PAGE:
• Doreen Rivell

First Impressions are Lasting Impressions


You've completed your decluttering and donated the tchotchkes. The leaky faucet and the unfinished closet upgrade are finally done. Now it's time to focus on the outside of your home. What prospective buyers see as they walk up to the front door will color their view of your home, good or bad.

First, the path to your front door. If buyers can't figure out how to get into your house, they'll never get to see how nice it is inside. Is the walkway clean? Start with a broom to clear any debris. Pull any weeds that may have sprouted between sections. Are the planting beds along the walk neat and weed free? Have you raked the mulch to freshen it up? Did you trim the plants and remove any dead branches? Does the grass along the walk follow a neat line? Clean that up with a straight edge shovel. Still looking a little dingy? Powerwashing will help. You can probably rent one from your local hardware store, but finish assessing your outside work first.

Your front door speaks volumes about what to expect inside. Sweep away the cobwebs, make sure the door bell is clean and functions. Clean the door and the sill. If there are chips in the paint, or scratches, repaint. If you are daring, go for a pop of color. Clean the glass on the light fixture. Make sure all of the bulbs work, and are the same color and style. Change your entrance mat to something new that cooridnates with the door color, and then add seasonal plants or flowers that pull all of the colors together.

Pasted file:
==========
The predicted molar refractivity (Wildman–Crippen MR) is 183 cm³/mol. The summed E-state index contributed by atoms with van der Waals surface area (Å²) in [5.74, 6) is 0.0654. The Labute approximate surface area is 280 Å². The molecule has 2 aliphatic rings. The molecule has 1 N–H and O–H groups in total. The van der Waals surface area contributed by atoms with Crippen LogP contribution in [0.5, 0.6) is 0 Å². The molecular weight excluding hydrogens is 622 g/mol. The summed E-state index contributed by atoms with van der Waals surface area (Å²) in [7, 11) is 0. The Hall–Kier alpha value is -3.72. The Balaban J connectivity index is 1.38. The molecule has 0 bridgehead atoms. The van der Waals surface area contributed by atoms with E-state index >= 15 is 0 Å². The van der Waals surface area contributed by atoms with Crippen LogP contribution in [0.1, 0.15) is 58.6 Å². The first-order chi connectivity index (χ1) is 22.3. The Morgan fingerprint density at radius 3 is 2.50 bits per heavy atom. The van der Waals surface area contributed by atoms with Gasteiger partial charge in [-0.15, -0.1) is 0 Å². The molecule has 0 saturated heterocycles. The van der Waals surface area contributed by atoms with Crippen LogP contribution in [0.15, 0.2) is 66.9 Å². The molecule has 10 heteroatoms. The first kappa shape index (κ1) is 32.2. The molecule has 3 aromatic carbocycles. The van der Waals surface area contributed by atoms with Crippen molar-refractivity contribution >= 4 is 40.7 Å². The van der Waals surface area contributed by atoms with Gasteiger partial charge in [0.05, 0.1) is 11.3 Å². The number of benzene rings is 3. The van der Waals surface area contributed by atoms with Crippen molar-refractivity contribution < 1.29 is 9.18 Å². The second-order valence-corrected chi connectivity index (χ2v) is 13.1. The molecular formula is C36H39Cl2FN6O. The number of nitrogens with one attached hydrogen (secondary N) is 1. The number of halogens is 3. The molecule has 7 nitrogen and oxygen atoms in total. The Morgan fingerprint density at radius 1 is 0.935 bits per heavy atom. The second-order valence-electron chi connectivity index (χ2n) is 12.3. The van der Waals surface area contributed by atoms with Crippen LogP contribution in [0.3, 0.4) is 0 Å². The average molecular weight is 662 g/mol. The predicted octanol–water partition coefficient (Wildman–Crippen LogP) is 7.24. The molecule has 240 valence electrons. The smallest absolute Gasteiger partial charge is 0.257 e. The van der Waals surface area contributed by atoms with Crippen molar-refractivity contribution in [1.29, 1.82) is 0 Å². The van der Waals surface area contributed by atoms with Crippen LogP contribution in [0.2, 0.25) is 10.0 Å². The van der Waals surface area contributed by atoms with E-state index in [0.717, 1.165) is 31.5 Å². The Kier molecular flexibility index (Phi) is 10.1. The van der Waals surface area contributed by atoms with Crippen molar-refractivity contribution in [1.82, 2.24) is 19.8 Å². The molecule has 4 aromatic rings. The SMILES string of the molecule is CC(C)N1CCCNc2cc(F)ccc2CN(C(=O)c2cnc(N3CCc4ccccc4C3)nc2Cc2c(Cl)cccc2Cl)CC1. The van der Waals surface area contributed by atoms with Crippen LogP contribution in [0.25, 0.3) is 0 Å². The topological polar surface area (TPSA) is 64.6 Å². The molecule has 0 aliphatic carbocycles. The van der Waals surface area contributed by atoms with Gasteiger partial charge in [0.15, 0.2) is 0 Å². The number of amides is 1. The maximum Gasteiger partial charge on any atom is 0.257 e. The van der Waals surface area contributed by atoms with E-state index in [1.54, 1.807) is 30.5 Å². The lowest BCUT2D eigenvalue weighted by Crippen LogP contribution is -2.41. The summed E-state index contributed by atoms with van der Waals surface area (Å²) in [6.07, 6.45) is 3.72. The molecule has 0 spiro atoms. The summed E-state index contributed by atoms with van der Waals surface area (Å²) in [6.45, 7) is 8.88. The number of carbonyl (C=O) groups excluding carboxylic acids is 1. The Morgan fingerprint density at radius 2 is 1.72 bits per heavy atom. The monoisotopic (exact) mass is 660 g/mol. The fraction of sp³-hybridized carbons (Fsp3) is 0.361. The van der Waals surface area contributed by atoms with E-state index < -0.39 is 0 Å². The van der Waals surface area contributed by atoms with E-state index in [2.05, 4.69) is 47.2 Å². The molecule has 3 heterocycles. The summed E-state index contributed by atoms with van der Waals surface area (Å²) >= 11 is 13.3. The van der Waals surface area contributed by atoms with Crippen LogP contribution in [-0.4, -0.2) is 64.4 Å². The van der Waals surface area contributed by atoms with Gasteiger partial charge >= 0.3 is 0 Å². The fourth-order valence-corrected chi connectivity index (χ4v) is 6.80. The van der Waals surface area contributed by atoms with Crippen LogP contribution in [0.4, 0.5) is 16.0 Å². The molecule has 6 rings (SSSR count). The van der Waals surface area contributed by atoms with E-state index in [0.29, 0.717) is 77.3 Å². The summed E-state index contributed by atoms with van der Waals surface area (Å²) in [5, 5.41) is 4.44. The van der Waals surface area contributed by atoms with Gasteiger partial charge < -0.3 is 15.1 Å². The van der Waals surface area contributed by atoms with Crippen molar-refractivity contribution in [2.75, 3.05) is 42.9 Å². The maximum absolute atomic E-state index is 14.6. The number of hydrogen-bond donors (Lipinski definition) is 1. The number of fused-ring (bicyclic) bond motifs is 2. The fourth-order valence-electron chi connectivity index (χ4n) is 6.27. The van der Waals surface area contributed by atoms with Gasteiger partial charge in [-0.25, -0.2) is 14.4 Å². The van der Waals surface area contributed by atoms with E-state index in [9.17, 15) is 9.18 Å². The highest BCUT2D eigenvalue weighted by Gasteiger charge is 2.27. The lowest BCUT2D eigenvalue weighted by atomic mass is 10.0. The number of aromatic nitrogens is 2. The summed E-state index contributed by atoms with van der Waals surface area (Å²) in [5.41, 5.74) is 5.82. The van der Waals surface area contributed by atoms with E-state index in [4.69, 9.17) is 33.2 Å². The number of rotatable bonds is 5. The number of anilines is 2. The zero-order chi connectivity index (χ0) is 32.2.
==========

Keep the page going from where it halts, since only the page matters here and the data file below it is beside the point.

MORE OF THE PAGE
What will the buyers see when they park on the street? Does the rest of the house match the walk and the front door? Is everything neat and clean or does the front need some refreshing? Here you may need to tred lightly, especially if you have not kept up the exterior. Does your driveway need to be resealed? Overgrown shrubs may look bare if your try to trim everything all at once. Your house may come down with a case of the measles if you powerwash incorrectly. Washing your house with a garden hose and scrubber may be the better choice. When in doubt, consult a professional, otherwise you could do more harm than good.

Continue your tour all the way around the house and into the garage. Powerwash your outdoor furniture to bring it back to life. Old and faded pieces may need to go into the shed. Is the backyard strewn with toys? Store what you can, and clean what has to stay outside. If your puppy dug holes in the yard, fill in the low spots and add grass seed, or place a few pieces of sod. Don't forget to water so the new grass takes.

Lastly, tackle the garage. If that's your catch-all area, you'll need to deal with it. Toss or donate what you can. If you are overwhelmed with tools that are no longer used, call the local Habitat for Humanity Restore. They'll probably take any tools that are in working order. If there's still too much stuff, think about moving it to a storage center. If most of it belongs to adult children who are out of the house, give them a deadline to come get it. Then call your local Goodwill Industries to donate what is left.

A home with great curb appeal is going to sell faster, and for more money than one without. Maximize the value of your home by making it look its best. Call #RynoMarketing when you are ready to start, and we can help you every step along the way.


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